complicated doctrine to outsiders

Chapter 15. Every widow therefore ought to be meek and quiet and gentle. And let her also be without malice and without anger; and let her not be talkative or clamorous, or forward in tongue, or quarrelsome, And when she sees anything unseemly done, or hears it, let her be as though she saw and heard it not. For a widow should have no other care save to be praying for those who give, and for the whole Church. And when she is asked a question by any one, let her not straightway give an answer, except only concerning righteousness and faith in God; but let her send them that desire to be instructed to the rulers. And to those who question them let them (the widows) make answer only in refutation of idols and concerning the unity of God. But concerning punishment and reward, and the kingdom of the name of Christ, and Ilis dispensation, neither a widow nor a layman ought to speak; for when they speak without the knowledge of doctrine, they will bring blasphemy upon the word. For our Lord likened the word of His tidings to mustard; but mustard, unless it be skilfully tempered, is bitter and sharp to those who use it. Wherefore our Lord said in the Gospel, to widows and to all the laity: Cast not your pearls before swine, lest they trample upon them and turn against you and rend you. For when the Gentiles who are being instructed hear the word of God not fittingly spoken, as it ought to be, unto edification of eternal life—and all the more in that it is spoken to them by a woman—how that our Lord clothed Himself in a body, and concerning the passion of Christ: they will mock and scoff, instead of applauding the word of doctrine; and she shall incur a heavy judgement for sin.

Women, especially widows,
should not teach

Chapter 15, ( cont. ) It is neither right nor necessary therefore that women should be teachers, and especially concerning the name of Christ and the redemption of His passion. For you have not been appointed to this, 0 women, and especially widows, that you should teach, but that you should pray and entreat the Lord God. For He the Lord God, Jesus Christ our Teacher, sent us the Twelve to instruct the People and the Gentiles; and there were with us women disciples, Mary Magdalene and Mary the daughter of James and the other Mary; but He did not send them to instruct the people with us. For if it were required that women should teach, our Master Himself would have commanded these to give instruction with us. But let a widow know that she is the altar of God; and let her sit ever at home, and not stray or run about among the houses of the faithful to receive. For the altar of God never strays or runs about anywhere, but is fixed in one place.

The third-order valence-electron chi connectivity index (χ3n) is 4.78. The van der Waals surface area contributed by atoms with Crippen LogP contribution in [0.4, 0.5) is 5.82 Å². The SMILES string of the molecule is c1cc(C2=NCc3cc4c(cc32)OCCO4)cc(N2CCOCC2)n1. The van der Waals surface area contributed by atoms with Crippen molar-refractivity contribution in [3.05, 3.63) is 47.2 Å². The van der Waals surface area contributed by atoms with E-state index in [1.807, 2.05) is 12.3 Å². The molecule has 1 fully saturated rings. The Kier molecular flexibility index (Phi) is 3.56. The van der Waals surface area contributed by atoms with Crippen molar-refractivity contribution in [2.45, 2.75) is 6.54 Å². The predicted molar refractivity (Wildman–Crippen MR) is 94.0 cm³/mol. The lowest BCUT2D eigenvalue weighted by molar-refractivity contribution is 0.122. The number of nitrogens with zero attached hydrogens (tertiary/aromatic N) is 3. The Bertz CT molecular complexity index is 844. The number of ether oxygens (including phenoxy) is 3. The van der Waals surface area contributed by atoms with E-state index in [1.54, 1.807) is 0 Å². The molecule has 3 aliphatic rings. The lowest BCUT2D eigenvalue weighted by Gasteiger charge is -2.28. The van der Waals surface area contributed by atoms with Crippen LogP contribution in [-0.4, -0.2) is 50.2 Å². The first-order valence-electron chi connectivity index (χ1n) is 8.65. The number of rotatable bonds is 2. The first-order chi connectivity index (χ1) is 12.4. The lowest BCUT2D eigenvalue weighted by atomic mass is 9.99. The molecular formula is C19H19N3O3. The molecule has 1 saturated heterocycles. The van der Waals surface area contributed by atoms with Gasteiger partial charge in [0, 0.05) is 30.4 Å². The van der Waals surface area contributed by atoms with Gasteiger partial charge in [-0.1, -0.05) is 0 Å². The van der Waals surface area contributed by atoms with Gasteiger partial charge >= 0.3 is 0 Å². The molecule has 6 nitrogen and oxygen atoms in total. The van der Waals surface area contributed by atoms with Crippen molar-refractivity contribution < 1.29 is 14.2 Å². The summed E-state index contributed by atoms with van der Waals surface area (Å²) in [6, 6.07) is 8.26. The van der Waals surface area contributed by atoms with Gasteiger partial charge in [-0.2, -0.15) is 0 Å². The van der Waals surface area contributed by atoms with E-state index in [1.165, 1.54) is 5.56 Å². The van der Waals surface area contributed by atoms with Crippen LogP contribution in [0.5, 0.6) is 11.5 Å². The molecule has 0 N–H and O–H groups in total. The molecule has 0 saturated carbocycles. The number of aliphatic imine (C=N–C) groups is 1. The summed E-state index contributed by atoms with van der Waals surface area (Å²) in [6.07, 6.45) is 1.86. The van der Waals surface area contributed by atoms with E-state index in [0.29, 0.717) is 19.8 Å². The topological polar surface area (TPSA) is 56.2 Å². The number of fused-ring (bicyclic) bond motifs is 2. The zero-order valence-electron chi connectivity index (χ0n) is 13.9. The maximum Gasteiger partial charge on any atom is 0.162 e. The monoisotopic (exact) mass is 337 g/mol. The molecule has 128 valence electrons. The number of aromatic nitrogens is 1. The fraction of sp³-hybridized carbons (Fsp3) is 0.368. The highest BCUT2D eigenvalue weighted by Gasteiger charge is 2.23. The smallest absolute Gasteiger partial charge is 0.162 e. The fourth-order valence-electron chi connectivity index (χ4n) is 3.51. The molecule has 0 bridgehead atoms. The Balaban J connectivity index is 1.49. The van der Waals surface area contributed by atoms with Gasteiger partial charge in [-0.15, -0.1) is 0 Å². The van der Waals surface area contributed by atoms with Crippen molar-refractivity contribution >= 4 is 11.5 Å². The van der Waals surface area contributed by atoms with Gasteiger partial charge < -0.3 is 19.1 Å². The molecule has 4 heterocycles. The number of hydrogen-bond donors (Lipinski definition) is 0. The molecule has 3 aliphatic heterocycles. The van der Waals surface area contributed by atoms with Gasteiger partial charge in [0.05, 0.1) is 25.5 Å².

Widows should stay at home

Syriac Chapter 15, (cont.) A widow must not therefore stray or run about among the houses. For those who are gadabouts and without shame cannot be still even in their houses; for they are no widows, but *wallets*, and they care for nothing else but to be making ready to receive. And because they are gossips and chatterers and murmurers, they stir up quarrels; and they are bold and shameless. Now they that are such are unworthy of Him who called them; for neither in the common assembly of rest of the Sunday, when they have come, are such women or men watchful, but they either fall asleep or prate about some other matter: so that through them others also are taken captive by ro the enemy Satan, who suffers not such persons to be watchful unto the Lord. And they who are such, coming in empty to the Church, go out more empty still, since they hearken not to that which is spoken or read to receive it with the ears of their hearts. Such persons, then, are like those of whom Isaiah Is said: Hearing ye shall hear, ard shall not understard; ard seeing ye shall see, and shall not see. for the heart of this people is waxed gross, and with their ears they hear heavily, and their eyes they have shut: lest at any time they should see with their eyes, aud hear with their ears.

Suitable women should
be ordained as deaconesses

Chapter 16. Wherefore, O bishop, appoint thee workers of righteousness as helpers who may co-operate with thee unto salvation. Those that please thee out of all the people thou shalt choose and appoint as deacons: a man for the performance of the most things that are required, but a woman for the ministry of women. For there are houses whither thou canst not send a deacon to the women, on account of the heathen, but mayest send a deaconess. Also, because in many other matters the office of a woman deacon is required. In the first place, when women go down into the water, those who go down into the water ought to be anointed by a deaconess with the oil of anointing; and where there is no woman at hand, and especially no deaconess, he who baptizes must of necessity anoint her who is being baptized. But where there is a woman, and especially a deaconess, it is not fitting that women should be seen by men: but with the imposition of hand do thou anoint the head only. As of old the priests and kings were anointed in Israel, do thou in like manner, with the imposition of hand, anoint the head of those who receive baptism, whether of men or of women; and afterwards—whether thou thyself baptize, or thou command the deacons or presbyters to baptize—let a woman deacon, as we have already said, anoint the women. But let a man pronounce over them the invocation of the divine Names in the water.